The million dollar question for investors when it comes to the world’s only $522 billion company is whether Apple Inc. (AAPL) stock is a value or a value trap. There’s a compelling argument to be made for both sides.
Unfortunately, as is often the case in life, reality is not quite so black and white.
Is Apple (AAPL) Cheap?
Yes, AAPL stock is cheap pretty much any way you look at it. Apple has a price-to-earnings ratio of 10.6 and a forward P/E of 10.6.
Not only are those numbers significantly below the 23.7 P/E ratio of the S&P 500 and the 25.9 P/E of the technology sector, they are well short of the respective valuation ratios of large-cap tech peers Alphabet Inc (GOOG, GOOGL), Facebook Inc (FB), Amazon.com, Inc. (AMZN) and Netflix, Inc. (NFLX).
Even when you look at price-to-operating-cash-flow or price-to-free-cash-flow, AAPL is still the gold standard of the bunch. Apple has a 2.4% dividend yield, it has more than $220 billion in cash on its balance sheet, and it has the most successful product in the history of products: the iPhone.
It’s very hard to argue that AAPL stock isn’t a great bargain by any other standards other than those of the world’s largest and most actively owned stock.
Is Apple (AAPL) Stock a Value Trap?
There is certainly an alternative argument that AAPL is a value trap as well. AAPL has a number of successful products and services, but the iPhone may be the single most successful product of any kind in the history of products. Roughly two-thirds of AAPL’s revenue comes from the iPhone.
It’s only recently that AAPL has seriously started running into market saturation problems. In the first quarter of 2016, iPhone shipments totaled 51.2 million, well short of the 61.2 million shipped in Q1 of 2015.
With sales finally peaking, the question is what does AAPL have to replace the iPhone? The Apple Watch has had limited success, but so far it’s no iPhone.
AAPL is reportedly dabbling in virtual reality. Maybe the company will come up with a must-have VR product, but it’s hard to imagine anything close to the scale of the iPhone.
AAPL is also reportedly working on an electric car. But with competition from Tesla Motors Inc (TSLA), Alphabet and the traditional auto makers, it seems far from a guarantee that Apple stock will end up a dominant force in the auto industry within the next decade or two.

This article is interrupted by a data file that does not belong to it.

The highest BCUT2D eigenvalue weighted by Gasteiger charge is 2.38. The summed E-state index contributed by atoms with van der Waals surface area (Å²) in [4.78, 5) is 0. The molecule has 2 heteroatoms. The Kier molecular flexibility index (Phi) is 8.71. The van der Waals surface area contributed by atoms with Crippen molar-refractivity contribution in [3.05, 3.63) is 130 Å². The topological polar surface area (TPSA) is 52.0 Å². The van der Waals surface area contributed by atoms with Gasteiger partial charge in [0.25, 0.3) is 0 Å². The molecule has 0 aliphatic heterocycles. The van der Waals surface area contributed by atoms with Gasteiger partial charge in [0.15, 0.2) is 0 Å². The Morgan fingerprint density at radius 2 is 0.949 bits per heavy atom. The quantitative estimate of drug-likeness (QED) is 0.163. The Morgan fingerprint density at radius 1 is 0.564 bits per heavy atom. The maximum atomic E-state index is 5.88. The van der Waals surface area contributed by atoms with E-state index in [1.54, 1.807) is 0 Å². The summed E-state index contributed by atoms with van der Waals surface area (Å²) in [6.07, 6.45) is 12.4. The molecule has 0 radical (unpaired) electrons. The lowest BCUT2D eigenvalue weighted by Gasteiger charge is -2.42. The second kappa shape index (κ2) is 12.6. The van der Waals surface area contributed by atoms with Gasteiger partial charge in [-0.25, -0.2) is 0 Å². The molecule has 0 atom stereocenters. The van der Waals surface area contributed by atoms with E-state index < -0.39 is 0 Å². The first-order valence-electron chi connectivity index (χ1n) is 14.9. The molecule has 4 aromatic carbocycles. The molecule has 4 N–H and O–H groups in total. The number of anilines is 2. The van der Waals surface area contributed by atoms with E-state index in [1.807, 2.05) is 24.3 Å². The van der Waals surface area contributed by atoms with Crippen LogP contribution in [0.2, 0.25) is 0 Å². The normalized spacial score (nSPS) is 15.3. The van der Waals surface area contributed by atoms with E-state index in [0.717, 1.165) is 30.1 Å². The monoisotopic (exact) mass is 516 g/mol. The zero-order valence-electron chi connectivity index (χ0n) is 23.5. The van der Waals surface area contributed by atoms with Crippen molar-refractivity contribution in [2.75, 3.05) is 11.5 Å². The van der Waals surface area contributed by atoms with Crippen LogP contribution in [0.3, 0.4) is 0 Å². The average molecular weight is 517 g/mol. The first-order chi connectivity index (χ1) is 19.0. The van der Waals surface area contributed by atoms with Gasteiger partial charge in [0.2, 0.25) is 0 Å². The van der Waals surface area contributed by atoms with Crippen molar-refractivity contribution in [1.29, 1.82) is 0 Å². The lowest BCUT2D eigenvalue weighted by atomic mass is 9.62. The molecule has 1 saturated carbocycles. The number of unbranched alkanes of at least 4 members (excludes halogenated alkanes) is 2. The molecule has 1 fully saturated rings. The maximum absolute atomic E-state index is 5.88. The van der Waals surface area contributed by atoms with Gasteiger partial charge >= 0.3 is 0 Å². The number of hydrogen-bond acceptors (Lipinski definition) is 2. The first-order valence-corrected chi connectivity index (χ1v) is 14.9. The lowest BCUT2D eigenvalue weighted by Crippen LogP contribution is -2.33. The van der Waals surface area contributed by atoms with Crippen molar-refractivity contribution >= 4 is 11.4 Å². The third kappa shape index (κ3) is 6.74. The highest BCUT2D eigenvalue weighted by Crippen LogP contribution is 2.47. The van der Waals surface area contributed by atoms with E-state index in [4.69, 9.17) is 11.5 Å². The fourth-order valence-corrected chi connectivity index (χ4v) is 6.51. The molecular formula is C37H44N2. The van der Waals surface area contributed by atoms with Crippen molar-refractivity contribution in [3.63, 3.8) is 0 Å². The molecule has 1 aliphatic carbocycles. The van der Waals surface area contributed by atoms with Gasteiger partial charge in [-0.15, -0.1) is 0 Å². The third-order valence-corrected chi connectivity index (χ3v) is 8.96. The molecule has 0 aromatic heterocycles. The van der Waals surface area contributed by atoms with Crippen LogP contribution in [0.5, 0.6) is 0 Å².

AAPL may also be transitioning from a hardware company to a subscription-based software company. That change may end up being the company’s saving grace, but it is also a major undertaking with plenty of risk and uncertainty.
What’s the Verdict on AAPL Stock?
Whether or not AAPL stock is a value trap is a complicated question. Yes, the stock is cheap, but the same could be said of Blackberry Ltd (BBRY) throughout most of its fall from grace.
Maybe the iPhone 7 and/or the iPhone 8 will be such a cool device that sales will get another big boost and swing back into positive territory, but how long will that boost last? Apple’s relatively low share price and valuation seem to have already priced in a certain degree of market skepticism about the company’s future. In that respect, it’s unlikely that the stock has significant downside in the near-term at least.
And selling more than 50 million devices per quarter means that the iPhone is still an incredibly successful product that AAPL will be able to milk for years to come. Unfortunately, the growth phase of the iPhone may finally be over.
It’s now up to Tim Cook and crew to come up with the next revolutionary AAPL product or service with long-term growth potential. If they can’t, Apple stock is probably headed lower in the long term no matter how cheap it is today.
As of this writing, Wayne Duggan had no positions in any of the stocks mentioned.